Vermont Goes West, continued


       Becky and I landed in Kalispell, Montana at midnight and took a cab to the Kalispell Grand Hotel, built in 1912, and wonderfully restored.  As I wheeled my luggage through the saloon doors to the stairs, I felt like Miss Kitty.  If I’d been more astute at seeing the future, I might have seen myself as Calamity Jane.

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In the morning, we boarded the van for McGinnis, seventy miles away.  Montana is sharply etched:  tall slim evergreens pierce the sky.  Low mountains lie clean against the blue horizon.  We drove through a long deep valley and sometime later, we arrived at the ranch.

The cabin we had booked to stay in was the one farthest from the lodge.  We hoisted our luggage, took a narrow path from the main house, crossed a brook, and then we saw it:  its back nestled into the woods, its small porch facing out onto a vast meadow, which, we would learn, welcomed herds of deer in the afternoon.  The conventional cabin belied its interior.  The ground floor held a huge bed, draped with a deep rose coverlet.  Half a dozen flounced pillows buffered the oak carved headboard.  A crystal chandelier hung above the bed.  Lamps with red brocade shades and tassels stood on the bedside tables.  I blinked:  bordello meets rustic cabin, I thought.

Upstairs in the small loft, two single beds dressed with Native American blankets nestled in the eaves.  This is where I chose to sleep, a cozy place I shared (unwillingly) with a small mouse.

On our first morning, along with everyone else, we took a class in basic horsemanship:  how to mount, turn, stop and fall off a horse.  My inclination was to tell them that I already knew how to fall off a horse, but I let it pass.  And it was then that I realized that there were no amateur horsemen here.  People had come from all parts of the country to work with these skilled teachers of the Brannaman method.  They had all ridden for years and were refining well honed skills.  And they were all decades younger than I was.  I felt like a weekend dancer who has inexplicably landed in the Kirov.  I was in way over my head.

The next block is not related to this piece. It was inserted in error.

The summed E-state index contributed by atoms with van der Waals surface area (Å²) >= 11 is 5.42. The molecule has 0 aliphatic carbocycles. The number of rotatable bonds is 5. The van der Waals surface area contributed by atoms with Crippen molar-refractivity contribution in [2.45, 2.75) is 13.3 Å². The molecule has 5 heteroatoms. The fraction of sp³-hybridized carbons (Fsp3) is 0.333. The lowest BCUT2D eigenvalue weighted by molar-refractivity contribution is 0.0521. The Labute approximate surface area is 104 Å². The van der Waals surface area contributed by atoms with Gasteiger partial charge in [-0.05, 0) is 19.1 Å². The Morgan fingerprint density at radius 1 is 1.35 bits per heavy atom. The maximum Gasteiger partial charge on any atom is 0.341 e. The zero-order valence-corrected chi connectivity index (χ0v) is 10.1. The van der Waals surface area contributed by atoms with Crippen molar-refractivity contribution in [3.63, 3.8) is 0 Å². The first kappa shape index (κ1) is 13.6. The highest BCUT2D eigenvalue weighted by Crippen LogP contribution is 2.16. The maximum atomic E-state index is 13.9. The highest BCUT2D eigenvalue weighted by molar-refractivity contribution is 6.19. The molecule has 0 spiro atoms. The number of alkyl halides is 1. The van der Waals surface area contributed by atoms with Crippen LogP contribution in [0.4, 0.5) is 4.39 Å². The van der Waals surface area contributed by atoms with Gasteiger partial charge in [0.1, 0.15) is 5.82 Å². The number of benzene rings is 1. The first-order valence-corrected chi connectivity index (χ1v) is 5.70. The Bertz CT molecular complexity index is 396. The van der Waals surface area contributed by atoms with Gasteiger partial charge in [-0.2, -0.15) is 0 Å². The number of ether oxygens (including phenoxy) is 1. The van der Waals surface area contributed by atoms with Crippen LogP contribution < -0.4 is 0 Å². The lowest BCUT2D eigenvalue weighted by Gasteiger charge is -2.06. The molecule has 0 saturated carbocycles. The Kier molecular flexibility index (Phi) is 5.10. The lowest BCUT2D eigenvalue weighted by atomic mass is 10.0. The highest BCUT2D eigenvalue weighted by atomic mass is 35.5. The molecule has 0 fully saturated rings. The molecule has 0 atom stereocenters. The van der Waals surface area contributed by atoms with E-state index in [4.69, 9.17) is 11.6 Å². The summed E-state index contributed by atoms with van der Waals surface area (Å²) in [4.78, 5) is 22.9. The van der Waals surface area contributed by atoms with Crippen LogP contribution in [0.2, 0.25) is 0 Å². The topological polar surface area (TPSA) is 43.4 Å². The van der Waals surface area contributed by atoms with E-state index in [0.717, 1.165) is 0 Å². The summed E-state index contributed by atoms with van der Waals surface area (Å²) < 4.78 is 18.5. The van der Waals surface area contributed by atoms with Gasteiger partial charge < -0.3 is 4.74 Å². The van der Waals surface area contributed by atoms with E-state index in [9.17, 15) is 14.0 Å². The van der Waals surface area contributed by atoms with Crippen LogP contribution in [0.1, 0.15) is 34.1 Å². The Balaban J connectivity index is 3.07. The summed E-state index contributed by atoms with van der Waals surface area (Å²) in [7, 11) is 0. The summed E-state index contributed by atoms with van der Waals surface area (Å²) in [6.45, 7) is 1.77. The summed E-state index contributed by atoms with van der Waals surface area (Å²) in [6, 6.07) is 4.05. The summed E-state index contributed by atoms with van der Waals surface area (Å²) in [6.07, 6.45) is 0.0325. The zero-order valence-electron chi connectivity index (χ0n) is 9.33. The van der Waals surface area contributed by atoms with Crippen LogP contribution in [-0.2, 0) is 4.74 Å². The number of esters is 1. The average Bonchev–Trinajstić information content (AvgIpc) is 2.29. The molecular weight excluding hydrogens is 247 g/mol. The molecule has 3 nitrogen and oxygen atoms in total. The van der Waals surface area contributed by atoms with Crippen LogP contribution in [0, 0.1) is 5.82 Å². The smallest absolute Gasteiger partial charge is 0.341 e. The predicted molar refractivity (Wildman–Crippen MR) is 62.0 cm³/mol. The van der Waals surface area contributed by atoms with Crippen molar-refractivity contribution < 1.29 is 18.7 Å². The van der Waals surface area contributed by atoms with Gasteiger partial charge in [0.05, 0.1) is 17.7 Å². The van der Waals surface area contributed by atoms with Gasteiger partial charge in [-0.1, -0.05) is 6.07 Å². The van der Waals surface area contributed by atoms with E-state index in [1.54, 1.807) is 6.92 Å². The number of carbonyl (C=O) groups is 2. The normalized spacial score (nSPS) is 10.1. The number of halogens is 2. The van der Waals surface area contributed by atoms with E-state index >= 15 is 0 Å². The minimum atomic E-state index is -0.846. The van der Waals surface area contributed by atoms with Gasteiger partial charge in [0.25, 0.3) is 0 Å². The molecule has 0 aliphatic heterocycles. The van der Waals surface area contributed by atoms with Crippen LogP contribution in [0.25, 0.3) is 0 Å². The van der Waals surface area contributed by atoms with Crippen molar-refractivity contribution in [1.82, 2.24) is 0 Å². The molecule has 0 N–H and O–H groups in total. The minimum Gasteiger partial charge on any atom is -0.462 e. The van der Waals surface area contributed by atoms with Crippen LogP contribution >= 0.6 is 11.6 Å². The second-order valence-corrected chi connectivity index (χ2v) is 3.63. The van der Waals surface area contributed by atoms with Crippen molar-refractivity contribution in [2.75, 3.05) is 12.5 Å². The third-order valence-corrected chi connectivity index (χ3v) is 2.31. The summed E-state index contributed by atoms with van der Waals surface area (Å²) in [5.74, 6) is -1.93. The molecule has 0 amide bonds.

Only one of us knows what we're doing

But the days went well.  My complete lack of experience was married to a complete lack of fear—not a combination I actually recommend—and things progressed as well as they could.  And while I could rarely make my horse, Hollywood, understand what I wanted, at least I did manage to stay on her.  I had wanted to ride a horse called Donald Trump, so named because he had a long blond forelock which kept falling over his face.  But Donald was claimed by someone else—and a good thing too—as he turned out to be unreliable and a little bit shady…..


I took morning instruction and afternoon trail rides.  I ignored the other offerings of round up and wrangling.  And Becky had not managed to fit them in.  On our last afternoon, I signed up for a short trail ride.  Our group of seven included four gifted and experienced riders, one cow hand along to round up cattle which had strayed into the hills, and our leader, Randy, a principal instructor whose remarkable skill and grace intimidated me.